One of just three autographs of his offered in the past three decades.
More was the quintessential "Renaissance man"- a writer, scholar, statesman, diplomat, political theorist and patron of the arts. He was the most respected Englishman of the era, being recognized throughout Europe. In 1516, while he traveled on the Continent as an embassador protecting the interests of English merchants, he made the first...
More was the quintessential "Renaissance man"- a writer, scholar, statesman, diplomat, political theorist and patron of the arts. He was the most respected Englishman of the era, being recognized throughout Europe. In 1516, while he traveled on the Continent as an embassador protecting the interests of English merchants, he made the first sketch of his famous book, which was published under the title On the Best Form of a State, and on the New Island of Utopia. More’s book was an extraordinary act of political imagination, and the first philosophical work of its kind since Plato. It portrayed something radically new, a just, egalitarian society [a Utopia] set far away in the just-discovered lands that More had read about in Amerigo Vespucci’s account of his travels, attained through what amounted to a moral revolution. In doing this, More put forward a searching and detailed analysis of social and political injustice in the real world in which he and his contemporaries lived. He described his ideal state, moreover, not as created by Providence or revelation but as designed by a single human founder, Utopus.
From his time onward, utopias were usually depicted as the creations of men, not God or gods: they were the product of a Promethean human power. That year More became a privy councillor to King Henry VIII, and soon became completely attached to the Court. In June 1520, he attended the King during the summit with French King Francis I, known as "The Field of the Cloth of Gold". His rise from there was rapid; he was first knighted and made sub-treasurer. In 1523 he was elected Speaker of the House of Commons and then appointed Chancellor of the Duchy of Lancaster, a post which gave him control over the rental monies of a substantial amount of property (more than enough to guarantee his wealth).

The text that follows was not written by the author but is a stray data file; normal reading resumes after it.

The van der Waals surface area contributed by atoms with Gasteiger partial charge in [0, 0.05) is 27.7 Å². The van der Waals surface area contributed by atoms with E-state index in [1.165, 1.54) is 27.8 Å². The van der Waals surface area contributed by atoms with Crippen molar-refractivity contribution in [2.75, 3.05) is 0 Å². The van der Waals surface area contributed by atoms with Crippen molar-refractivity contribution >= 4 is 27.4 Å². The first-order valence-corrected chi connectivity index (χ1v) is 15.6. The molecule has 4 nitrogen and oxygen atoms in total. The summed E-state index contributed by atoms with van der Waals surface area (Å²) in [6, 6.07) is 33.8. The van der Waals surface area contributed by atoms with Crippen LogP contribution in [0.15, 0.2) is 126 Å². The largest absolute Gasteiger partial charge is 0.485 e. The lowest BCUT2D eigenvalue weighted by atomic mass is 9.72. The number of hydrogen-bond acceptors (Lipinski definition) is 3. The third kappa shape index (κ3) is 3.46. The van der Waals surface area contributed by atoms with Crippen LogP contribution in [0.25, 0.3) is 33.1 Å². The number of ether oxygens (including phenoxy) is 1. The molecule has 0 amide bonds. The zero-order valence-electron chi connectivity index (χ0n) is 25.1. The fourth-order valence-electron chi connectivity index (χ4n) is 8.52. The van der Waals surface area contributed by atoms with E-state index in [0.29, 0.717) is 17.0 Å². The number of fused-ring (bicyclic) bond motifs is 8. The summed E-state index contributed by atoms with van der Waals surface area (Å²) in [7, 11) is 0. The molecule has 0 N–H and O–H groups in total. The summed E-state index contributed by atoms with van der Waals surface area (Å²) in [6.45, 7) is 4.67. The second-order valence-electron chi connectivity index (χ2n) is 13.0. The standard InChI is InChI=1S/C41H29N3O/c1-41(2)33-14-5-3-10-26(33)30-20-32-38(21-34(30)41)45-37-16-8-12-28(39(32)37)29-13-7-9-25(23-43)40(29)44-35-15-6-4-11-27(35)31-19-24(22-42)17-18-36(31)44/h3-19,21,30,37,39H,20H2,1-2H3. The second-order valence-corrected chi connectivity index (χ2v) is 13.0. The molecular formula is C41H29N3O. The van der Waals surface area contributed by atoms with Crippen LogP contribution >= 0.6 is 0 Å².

In 1529, More succeeded Cardinal Wolsey as Chancellor of England, a post never before held by a layman. Then the world was turned upside down by the Reformation. His firm opposition to the King’s desire to divorce his wife over papal objection, and his upholding of the Catholic faith, speedily lost him the royal favor, and he resigned his posts. His beliefs had cost him his fortune, and would soon cost him his life. In March 1534, the Act of Succession was passed which required that all who should be called upon would be required to take an oath acknowledging the issue of Henry and his new wife, Anne Bolyn, as legitimate heirs to the throne, and to this was added a clause repudiating "any foreign authority, prince or potentate".
This constituted an acknowledgment that Henry was the head of the Church in England, that Parliament had the power to confer ecclesiastical supremacy on Henry, and that the Pope had no authority in England. More was summoned to take the oath and, on his refusal, was taken to the Tower and charged with treason. At any time, he could have recanted or simply moderated his principals and been released. However, he refused, considering his beliefs much more important than his earthly life. More was convicted and beheaded on Tower Hill in 1535.
For upholding his convictions and the teachings of the Catholic Church to the point of maryrdom, he was later canonized. On October 31, 2000, Saint Thomas More was declared "The heavenly Patron of Statesmen and Politicians" by Pope John Paul II.
Document Signed as Chancellor of the Duchy of Lancaster (and concerning its properties), large folio with pendant seals, London, July 2, 1527, with 36 lines in a secretarial hand on vellum. It records the award of title to four premises in the Parish of St. Bride in the City of London, formerly the property of Andrew Wyndsore, to Stephen Punchon, in return for an annuity (which would have benefited More as Chancellor).
The former tenant, who has also signed, was very likely Andrew Windsor, Baron of Windsor (1467-1543). He was a Knight of the Bath, a member of Parliament, and like More, was with the King on "The Field of the Cloth of Gold". Formerly part of the noted Spiro Collection, a search of auction records indicates that this is one of just three autographs of More to be offered in the past 30 years. There are some areas of poor legibility within the text, but the document is overall in very good condition.
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